8. Purchased first aid kit (8.8 oz) – homemade first aid kit (1.59 oz) = 7.21 oz saved
Making your own first aid kit can be a fun project for any backpacker. Plus you are much more likely to know how to effectively use a kit you created. Start with a few pill bottles, wrap tapes and other roll-type items directly onto the pill bottles, trim all excess packaging off any medication you're taking, take quantities that are relevant to the duration of your trip, and you'll be surprised how compact (yet still versatile) your kit can be.
9. Headlamp (3.2 oz) – Petzl e+lite (0.88 oz) = 2.32 oz saved
For your average nighttime camp chores, this Petzl "emergency" headlamp is more than sufficient. Other than its extremely compact size, I hardly consider this headlamp emergency since its brightness has been sufficient for all my night hiking trips.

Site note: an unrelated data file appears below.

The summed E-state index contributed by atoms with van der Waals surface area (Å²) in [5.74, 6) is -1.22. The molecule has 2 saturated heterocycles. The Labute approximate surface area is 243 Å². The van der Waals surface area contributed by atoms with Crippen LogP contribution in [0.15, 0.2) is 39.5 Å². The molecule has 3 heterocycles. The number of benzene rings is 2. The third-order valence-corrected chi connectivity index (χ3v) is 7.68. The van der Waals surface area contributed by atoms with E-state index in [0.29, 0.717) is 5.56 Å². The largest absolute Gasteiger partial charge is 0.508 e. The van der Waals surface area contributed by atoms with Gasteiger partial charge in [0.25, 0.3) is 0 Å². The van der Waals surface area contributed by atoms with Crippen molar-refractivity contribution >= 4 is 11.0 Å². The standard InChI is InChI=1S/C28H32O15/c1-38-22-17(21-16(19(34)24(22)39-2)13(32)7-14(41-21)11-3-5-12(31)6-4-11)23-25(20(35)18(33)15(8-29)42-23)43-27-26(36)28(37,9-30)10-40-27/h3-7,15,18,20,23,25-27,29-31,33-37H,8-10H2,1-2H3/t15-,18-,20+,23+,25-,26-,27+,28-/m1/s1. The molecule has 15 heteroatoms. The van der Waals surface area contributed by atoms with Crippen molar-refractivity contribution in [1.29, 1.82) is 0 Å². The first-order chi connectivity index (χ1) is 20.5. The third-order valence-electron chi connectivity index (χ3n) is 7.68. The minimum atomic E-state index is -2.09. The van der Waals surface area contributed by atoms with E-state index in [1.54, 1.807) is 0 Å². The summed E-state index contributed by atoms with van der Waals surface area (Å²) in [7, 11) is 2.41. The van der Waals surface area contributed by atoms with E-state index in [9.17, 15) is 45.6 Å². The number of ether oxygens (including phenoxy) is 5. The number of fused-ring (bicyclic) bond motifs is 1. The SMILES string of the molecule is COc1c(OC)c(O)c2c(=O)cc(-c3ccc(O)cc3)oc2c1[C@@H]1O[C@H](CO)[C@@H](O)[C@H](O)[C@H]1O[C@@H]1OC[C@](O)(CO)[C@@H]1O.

10. Spare headlamp batteries (1.22 oz) – pinch LED light (0.25 oz) = 0.97 oz saved
It's tempting to have the comfort of spare batteries for your headlamp (and a host of other devices at that), but since you never plan to run out of batteries, I would argue that a simpler and lighter backup is sufficiently functional. Will a pinch button LED be as easy to use as your headlamp? Certainly not, but will it give you plenty of emergency light in the unlikely event that your main headlamp goes dead? Definitely.
11. Pillow (3 oz) – rolled up extra clothes (0 oz) = 3 oz saved
Assuming you don't wear all of your clothes when you go to bed, there's no reason you can't roll some of them up to make a pillow. If your fleece is available, your pillow will likely also be softer and bigger than most inflatable models.